The second volume of this work was published as long ago as 1932. Among the many reasons which delayed the publication of this volume, one must count the excessive administrative and teaching work with which the writer is saddled; his continued illness; the regrettable failure of one eye through strenuous work, which often makes him depend on the assistance of others; and the long distance between the place of publication and Calcutta. The manuscript of the fourth volume is happily ready.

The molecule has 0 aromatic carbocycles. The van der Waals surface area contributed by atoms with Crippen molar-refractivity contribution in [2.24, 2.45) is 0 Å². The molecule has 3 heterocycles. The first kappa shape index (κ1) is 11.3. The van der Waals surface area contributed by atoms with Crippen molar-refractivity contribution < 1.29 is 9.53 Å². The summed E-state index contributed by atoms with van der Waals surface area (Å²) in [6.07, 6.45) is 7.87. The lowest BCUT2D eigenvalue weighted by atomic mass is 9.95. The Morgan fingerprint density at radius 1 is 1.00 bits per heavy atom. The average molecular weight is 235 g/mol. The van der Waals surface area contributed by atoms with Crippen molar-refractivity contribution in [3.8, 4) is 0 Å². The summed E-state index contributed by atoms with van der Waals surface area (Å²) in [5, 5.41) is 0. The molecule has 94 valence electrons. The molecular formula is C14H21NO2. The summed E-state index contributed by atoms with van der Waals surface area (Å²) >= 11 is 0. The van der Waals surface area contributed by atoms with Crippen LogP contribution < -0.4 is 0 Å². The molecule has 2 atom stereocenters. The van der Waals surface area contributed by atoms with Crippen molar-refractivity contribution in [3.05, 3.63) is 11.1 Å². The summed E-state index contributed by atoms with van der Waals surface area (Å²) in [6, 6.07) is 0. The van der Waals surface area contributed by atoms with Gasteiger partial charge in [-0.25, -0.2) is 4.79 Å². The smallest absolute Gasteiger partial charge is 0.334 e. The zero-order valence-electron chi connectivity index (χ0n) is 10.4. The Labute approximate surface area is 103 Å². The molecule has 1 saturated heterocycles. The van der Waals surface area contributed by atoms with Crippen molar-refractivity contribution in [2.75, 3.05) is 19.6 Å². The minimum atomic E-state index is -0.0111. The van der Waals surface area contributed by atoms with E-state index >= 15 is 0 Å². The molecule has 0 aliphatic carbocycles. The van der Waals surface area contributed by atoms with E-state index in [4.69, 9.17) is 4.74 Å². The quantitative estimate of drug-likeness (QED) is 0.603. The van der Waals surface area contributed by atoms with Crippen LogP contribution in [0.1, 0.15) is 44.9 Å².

In writing the present volume the author has taken great trouble to secure manuscripts which would present a connected account of the development of theistic philosophy in the South. The texts that have been published are but few in number and the entire story cannot be told without constant reference to rare manuscripts from which alone the data can be collected. So far, no work has been written which could throw any light on the discovery and interpretation of a connected history of Vaisnava thought. It would have been well if the Tamil and Telegu works could have been fruitfully utilized in tracing the history of Vaiṣṇavism, not only as it appeared in Sanskrit but also as it appeared in the vernaculars of the South. But the author limited himself as far as possible to Sanskrit data. This limitation was necessary for three reasons: first, the author was not master of the various vernaculars of South India; secondly, the inclusion and utilization of such data would have made the present book greatly exceed its intended scope; and thirdly, the inclusion of the data from the vernacular literature would not have contributed materially to the philosophical problems underlying the theistic speculations dealt with in this work. Looked at from the strictly philosophical point of view, some of the materials of the present book may be regarded as somewhat out of place. But, both in the present volume and the volume that will follow it, it will be impossible to ignore the religious pathology that is associated with the devotional philosophy which is so predominant in the South and which so much influenced the minds of the people not only in the Middle Ages but also in the recent past and is even now the most important element of Indian religions.